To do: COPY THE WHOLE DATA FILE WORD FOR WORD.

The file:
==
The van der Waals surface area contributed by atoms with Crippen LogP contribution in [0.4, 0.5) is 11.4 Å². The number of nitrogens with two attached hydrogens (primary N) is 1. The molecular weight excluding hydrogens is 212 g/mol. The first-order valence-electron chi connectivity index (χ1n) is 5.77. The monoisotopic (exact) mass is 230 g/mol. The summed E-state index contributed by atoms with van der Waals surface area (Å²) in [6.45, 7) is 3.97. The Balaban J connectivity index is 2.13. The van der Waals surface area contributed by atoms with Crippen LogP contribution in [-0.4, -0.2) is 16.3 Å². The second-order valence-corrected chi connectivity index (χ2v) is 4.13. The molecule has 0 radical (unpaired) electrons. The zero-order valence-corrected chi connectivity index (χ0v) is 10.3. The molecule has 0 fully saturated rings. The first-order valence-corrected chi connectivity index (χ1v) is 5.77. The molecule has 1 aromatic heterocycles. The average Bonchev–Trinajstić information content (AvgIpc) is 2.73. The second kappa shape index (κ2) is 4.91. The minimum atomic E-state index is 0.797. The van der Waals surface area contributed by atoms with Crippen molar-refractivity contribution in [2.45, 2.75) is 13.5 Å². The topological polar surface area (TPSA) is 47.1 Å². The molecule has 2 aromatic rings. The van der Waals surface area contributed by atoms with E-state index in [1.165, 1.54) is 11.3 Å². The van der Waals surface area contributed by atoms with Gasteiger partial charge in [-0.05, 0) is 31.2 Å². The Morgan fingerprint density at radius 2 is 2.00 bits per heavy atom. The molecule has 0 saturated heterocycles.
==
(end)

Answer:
The van der Waals surface area contributed by atoms with Crippen LogP contribution in [0.4, 0.5) is 11.4 Å². The number of nitrogens with two attached hydrogens (primary N) is 1. The molecular weight excluding hydrogens is 212 g/mol. The first-order valence-electron chi connectivity index (χ1n) is 5.77. The monoisotopic (exact) mass is 230 g/mol. The summed E-state index contributed by atoms with van der Waals surface area (Å²) in [6.45, 7) is 3.97. The Balaban J connectivity index is 2.13. The van der Waals surface area contributed by atoms with Crippen LogP contribution in [-0.4, -0.2) is 16.3 Å². The second-order valence-corrected chi connectivity index (χ2v) is 4.13. The molecule has 0 radical (unpaired) electrons. The zero-order valence-corrected chi connectivity index (χ0v) is 10.3. The molecule has 0 fully saturated rings. The first-order valence-corrected chi connectivity index (χ1v) is 5.77. The molecule has 1 aromatic heterocycles. The average Bonchev–Trinajstić information content (AvgIpc) is 2.73. The second kappa shape index (κ2) is 4.91. The minimum atomic E-state index is 0.797. The van der Waals surface area contributed by atoms with Crippen molar-refractivity contribution in [2.45, 2.75) is 13.5 Å². The topological polar surface area (TPSA) is 47.1 Å². The molecule has 2 aromatic rings. The van der Waals surface area contributed by atoms with E-state index in [1.165, 1.54) is 11.3 Å². The van der Waals surface area contributed by atoms with Gasteiger partial charge in [-0.05, 0) is 31.2 Å². The Morgan fingerprint density at radius 2 is 2.00 bits per heavy atom. The molecule has 0 saturated heterocycles.